But, while Scott asserts that Clark's political assistance to him was purely on a voluntary, non-paid, basis, Meltzer, who paid a political consulting firm $11,500 to promote her campaign, recently told MichCapCon.com that she was of the understanding that Clark's assistance to her was a result of these payments to the consulting firm.
However, a spokesman for Meltzer's consulting firm — Strategic National Campaign Management — says that Meltzer is mistaken about any financial connection regarding help from Clark and their firm. Both Scott and Raczkowski are also Strategic National clients, but the firm maintains that Clark's help to each of these campaigns is also unrelated to Strategic National business.
Regardless, there is nothing inherently illegal about a House employee volunteering on political campaigns, or even collecting an additional paycheck for doing political consulting as a side job. But the political work must be separate from the job being funded by the taxpayers. To prove that a politician or a legislative employee is blurring or crossing this line, the accuser must demonstrate that the political work was being done when the employee was supposed to be "on the clock" working for the taxpayers.
The usual starting point for such an investigation would be to file a Freedom of Information Act request for the names, salaries, job descriptions, time cards, inter-office communications and other evidence showing the work product of a particular public employee. But, while this option is available for investigating politicians and political appointees in local government — and was famously used by the Detroit Free Press to uncover text messages exposing felonious conduct between the former Detroit Mayor and his chief of staff — Michigan's Freedom of Information Act does not apply to political appointees working in the Michigan House, Senate, Governor's office and executive branch agencies at the state level.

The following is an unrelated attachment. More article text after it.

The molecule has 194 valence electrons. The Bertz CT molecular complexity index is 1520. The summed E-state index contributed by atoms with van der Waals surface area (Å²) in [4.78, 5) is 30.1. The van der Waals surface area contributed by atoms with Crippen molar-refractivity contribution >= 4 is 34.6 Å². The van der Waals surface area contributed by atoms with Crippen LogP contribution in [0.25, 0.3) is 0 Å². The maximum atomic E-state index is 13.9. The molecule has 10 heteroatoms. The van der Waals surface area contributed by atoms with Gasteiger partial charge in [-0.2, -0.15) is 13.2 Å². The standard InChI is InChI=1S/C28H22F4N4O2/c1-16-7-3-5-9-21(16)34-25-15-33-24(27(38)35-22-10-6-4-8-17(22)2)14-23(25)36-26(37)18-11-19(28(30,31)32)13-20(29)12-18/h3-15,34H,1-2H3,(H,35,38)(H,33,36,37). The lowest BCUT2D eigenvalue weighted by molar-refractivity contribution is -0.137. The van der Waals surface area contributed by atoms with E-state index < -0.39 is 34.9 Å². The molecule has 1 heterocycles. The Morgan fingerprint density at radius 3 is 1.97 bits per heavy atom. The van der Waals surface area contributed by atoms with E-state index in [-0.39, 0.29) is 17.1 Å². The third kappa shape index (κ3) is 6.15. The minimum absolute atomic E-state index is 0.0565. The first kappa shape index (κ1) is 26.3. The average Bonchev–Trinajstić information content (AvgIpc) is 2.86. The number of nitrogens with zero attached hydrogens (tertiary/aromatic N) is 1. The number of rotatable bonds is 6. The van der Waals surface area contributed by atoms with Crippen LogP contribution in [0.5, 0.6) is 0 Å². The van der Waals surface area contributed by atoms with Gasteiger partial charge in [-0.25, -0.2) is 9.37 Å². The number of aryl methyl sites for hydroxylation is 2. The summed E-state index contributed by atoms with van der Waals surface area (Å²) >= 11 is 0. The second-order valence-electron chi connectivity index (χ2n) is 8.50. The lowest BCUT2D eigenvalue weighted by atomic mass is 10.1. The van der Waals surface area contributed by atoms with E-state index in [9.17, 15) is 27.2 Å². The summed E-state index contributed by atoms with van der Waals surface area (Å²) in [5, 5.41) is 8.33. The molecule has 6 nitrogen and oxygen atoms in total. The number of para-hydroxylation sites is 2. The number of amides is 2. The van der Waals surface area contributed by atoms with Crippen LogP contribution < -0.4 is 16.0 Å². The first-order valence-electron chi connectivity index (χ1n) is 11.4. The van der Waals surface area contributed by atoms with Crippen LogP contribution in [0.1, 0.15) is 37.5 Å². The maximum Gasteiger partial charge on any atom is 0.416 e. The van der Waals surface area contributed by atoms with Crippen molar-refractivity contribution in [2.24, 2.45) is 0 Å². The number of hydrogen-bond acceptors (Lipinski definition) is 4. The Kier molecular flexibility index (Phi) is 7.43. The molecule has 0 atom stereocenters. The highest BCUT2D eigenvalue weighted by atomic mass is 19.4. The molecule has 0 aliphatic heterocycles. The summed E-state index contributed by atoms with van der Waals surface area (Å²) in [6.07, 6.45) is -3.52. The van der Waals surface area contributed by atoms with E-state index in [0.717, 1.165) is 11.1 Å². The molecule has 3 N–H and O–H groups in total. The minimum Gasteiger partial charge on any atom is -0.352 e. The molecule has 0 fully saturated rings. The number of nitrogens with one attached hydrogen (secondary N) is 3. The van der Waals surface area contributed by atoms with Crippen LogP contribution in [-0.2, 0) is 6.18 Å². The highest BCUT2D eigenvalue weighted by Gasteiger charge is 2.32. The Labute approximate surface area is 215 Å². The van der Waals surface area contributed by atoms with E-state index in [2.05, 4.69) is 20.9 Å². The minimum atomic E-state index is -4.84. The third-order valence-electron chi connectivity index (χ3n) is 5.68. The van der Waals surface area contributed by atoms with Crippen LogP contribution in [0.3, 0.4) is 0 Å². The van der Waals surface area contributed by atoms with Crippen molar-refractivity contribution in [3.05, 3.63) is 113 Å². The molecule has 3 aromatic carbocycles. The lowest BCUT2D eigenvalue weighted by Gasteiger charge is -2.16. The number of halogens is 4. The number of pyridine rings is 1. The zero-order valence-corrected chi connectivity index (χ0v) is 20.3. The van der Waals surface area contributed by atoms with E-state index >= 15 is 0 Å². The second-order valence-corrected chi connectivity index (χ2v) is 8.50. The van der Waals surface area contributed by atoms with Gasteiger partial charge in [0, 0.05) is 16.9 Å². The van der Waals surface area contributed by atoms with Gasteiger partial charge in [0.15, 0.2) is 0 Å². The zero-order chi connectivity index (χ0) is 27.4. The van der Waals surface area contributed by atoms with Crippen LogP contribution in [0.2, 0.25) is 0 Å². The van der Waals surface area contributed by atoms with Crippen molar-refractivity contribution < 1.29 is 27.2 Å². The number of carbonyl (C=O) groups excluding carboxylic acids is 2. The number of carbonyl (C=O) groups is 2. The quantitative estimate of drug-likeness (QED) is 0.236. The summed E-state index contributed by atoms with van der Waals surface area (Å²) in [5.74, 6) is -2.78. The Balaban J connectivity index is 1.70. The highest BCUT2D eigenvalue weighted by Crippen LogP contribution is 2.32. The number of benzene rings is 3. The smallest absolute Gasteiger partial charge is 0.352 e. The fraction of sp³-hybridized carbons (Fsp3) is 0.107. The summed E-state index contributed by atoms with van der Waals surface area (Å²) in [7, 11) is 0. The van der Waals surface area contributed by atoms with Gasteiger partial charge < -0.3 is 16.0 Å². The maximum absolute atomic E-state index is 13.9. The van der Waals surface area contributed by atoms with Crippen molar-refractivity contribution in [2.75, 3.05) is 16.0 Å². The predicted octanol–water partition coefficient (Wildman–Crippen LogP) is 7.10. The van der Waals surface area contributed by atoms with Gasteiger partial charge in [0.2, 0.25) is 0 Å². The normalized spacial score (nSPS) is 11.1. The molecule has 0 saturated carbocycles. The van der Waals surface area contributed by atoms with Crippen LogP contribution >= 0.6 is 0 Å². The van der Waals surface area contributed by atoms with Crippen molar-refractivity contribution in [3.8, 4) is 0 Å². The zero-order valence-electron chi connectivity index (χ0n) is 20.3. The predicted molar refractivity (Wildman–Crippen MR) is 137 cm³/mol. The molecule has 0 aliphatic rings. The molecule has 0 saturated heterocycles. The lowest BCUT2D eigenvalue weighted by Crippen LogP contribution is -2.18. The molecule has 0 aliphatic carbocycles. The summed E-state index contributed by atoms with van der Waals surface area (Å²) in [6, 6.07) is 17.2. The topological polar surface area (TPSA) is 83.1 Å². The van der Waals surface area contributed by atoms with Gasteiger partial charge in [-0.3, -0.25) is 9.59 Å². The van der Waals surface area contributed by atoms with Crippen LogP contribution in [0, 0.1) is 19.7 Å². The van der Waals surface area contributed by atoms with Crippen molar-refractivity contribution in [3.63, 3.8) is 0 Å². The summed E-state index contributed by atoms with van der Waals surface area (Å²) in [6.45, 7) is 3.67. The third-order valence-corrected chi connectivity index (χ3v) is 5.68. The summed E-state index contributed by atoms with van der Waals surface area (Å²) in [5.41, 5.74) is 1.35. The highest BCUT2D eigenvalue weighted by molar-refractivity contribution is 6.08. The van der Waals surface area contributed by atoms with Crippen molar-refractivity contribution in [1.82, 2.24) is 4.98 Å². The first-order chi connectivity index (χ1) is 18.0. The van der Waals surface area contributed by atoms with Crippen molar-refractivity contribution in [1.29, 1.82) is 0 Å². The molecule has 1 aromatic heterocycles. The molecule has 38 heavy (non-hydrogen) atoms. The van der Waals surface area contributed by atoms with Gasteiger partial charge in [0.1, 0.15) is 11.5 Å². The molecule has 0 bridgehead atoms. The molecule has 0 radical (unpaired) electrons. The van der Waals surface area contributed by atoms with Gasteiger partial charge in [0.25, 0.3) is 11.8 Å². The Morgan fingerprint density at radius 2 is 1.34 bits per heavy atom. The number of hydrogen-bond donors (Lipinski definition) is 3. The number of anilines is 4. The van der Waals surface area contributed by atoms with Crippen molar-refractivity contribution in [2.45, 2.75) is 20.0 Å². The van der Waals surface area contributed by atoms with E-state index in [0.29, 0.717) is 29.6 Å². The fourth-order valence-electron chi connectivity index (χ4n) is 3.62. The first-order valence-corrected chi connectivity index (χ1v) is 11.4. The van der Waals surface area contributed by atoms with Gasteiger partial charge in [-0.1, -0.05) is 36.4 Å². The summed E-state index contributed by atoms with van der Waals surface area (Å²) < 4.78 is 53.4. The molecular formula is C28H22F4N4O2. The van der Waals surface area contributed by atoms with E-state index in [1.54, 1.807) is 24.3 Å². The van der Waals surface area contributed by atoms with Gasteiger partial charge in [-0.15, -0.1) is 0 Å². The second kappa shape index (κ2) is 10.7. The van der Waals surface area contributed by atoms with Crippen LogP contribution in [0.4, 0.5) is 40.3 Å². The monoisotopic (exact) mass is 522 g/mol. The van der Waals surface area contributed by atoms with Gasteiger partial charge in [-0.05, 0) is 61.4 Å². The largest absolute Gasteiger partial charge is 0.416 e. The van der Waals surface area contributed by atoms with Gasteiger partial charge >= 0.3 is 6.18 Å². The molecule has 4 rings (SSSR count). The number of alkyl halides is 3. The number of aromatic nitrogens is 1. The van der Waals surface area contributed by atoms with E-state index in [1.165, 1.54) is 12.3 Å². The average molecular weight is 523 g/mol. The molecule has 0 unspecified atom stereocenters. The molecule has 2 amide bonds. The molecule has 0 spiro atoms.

Similar laws at the federal level also require members of Congress and the President to be more candid about the facts surrounding the employment status of their political appointees. (See also: Cronyism easier to conceal in state capital than in Washington or Detroit).
While a law enforcement agency or a prosecutor could subpoena the state Legislature for these records, a journalist or other private citizen such as DiSano must rely upon whatever the House of Representatives is willing to tell them about its business operations.
There is a bill pending in the Michigan House that would lift the FOIA exemption as it applies to the names and salaries of political appointees working for state politicians. Both of the major party candidates for governor have said they support and would sign such legislation, and both the Michigan House and Senate have customarily and voluntarily given hard copies of this information to any interested party.
This is how MichCapCon.com obtained the data for employees of the state Legislature.
But the willingness of the Legislature to reveal this information could be revoked at any time. And the custom is not followed by the Office of the Governor, which refused to provide this information on their political appointees to MichCapCon.com, citing the FOIA exemption.